In 2011, one in seven road deaths in Great Britain involved drink drivers over the current 80mg limit. 280 deaths and 1,290 serious injuries occurred when someone was over the drink drive limit . Many more drink-drive crashes are caused by drivers who only have small amounts of alcohol in their blood. A further estimated 65 deaths per year are caused by drivers who are under the drink-drive limit, but who have a significant amount of alcohol in their blood over 50mg .
Research shows even very small amounts of alcohol, well under the current UK limit, significantly increase reaction times and therefore your risk of crashing . With a level of 20-50mg of alcohol per 100ml blood, drivers have at least a three times greater risk of dying in a crash than those with no alcohol in their blood. This increases to at least six times with an alcohol level of 50-80mg, and 11 times with 80-100mg .
There is no effective way to estimate the level of alcohol in your blood by counting the units of alcohol you drink, as alcohol is absorbed at different rates depending on factors including: height, weight, tiredness, stress levels, and how much and how recently you have eaten. The only way to ensure you’re safe to drive is to not drink any alcohol.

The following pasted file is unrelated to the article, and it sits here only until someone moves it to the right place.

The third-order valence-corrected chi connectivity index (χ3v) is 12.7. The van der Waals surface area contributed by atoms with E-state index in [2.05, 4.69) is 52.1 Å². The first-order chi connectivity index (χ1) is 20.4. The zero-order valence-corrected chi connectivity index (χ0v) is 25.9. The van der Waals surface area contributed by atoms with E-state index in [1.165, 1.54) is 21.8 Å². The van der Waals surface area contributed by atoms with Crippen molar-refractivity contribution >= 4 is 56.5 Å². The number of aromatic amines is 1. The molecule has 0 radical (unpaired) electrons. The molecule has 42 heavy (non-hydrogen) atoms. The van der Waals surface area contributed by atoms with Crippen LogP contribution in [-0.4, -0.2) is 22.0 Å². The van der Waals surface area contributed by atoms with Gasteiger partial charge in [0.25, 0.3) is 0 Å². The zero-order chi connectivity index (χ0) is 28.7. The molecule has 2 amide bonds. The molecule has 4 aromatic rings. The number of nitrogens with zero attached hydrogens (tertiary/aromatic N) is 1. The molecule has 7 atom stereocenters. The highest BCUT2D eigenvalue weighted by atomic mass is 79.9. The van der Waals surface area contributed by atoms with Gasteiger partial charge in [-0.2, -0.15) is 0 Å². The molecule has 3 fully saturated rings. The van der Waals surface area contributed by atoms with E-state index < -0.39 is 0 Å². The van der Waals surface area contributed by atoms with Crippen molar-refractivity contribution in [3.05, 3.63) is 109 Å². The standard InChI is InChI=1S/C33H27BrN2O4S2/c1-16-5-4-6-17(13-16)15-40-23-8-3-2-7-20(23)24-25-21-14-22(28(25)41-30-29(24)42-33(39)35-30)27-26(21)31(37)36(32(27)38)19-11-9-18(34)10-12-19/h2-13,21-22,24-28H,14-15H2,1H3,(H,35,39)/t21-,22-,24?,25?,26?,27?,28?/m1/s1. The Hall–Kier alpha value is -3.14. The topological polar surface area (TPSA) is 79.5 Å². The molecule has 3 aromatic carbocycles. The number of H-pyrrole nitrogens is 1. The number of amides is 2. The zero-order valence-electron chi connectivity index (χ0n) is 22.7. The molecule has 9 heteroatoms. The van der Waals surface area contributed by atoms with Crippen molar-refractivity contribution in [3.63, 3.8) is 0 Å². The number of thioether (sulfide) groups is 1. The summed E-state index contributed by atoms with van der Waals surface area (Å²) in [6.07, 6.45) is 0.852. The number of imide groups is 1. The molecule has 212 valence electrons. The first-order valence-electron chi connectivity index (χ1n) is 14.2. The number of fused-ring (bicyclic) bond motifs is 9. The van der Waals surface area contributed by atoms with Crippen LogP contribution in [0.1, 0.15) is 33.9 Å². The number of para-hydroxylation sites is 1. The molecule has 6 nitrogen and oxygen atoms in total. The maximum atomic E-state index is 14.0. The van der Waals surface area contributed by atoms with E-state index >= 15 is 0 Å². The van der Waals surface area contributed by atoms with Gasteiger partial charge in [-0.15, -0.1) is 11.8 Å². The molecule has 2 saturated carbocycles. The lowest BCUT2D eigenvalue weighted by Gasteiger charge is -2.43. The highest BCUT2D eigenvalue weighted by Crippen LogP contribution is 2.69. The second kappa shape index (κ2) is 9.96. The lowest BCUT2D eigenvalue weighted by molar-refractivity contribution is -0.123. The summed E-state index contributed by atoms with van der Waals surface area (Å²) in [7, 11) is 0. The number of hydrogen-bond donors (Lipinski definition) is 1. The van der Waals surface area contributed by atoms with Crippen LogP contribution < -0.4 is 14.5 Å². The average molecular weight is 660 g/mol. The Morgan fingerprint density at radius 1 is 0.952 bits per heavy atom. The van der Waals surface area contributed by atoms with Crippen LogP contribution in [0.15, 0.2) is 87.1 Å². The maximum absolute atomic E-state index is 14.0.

However, to help avoid ‘morning after drink driving’, as a guide, you can work out the time it takes to sober up by counting units consumed, and, starting from one hour after finishing drinking, adding an hour for each unit. This means that if you drink four pints of 4.5% larger, at 2.6 units each, and finish drinking at 11.00pm, you should avoid driving until at least 10.15am the next morning.
Brake calls for a zero tolerance limit of 20mg alcohol per 100ml of breath, to send a clear message to drivers that it should be none for the road. This allows for naturally occurring alcohol in the body, and is a limit set by numerous other countries including Sweden, Poland and Greece. The EU recommends a limit of no more than 50mg, and within Europe only Malta shares the UK’s limit of 80mg alcohol. Governments in Scotland and Northern Ireland have announced their intentions to reduce drink drive limits to 50mg alcohol per 100ml blood. In Northern Ireland, newly qualified drivers and commercial drivers will have a zero tolerance limit of 20mg.
Evidence is clear that even very small amounts of alcohol, under 50mg, substantially increase crash risk  and lowering limits has reduced casualties in other countries . Surveys show the public are confused about what is safe in relation to drink driving, with many believing that one or two drinks is safe . Brake believes a zero tolerance limit would help to eliminate confusion.
At the same time, Brake is in support of government plans to introduce a new law on drug driving, making it an offence to drive with impairing illegal drugs in the body, and bring in roadside drug screening equipment. These changes, expected to come into force in mid 2014, will help police to catch, prosecute and deter drug drivers.
Brake also calls on government to give greater priority to traffic policing, to help ensure there are greater numbers of police enforcing drink and drug driving laws.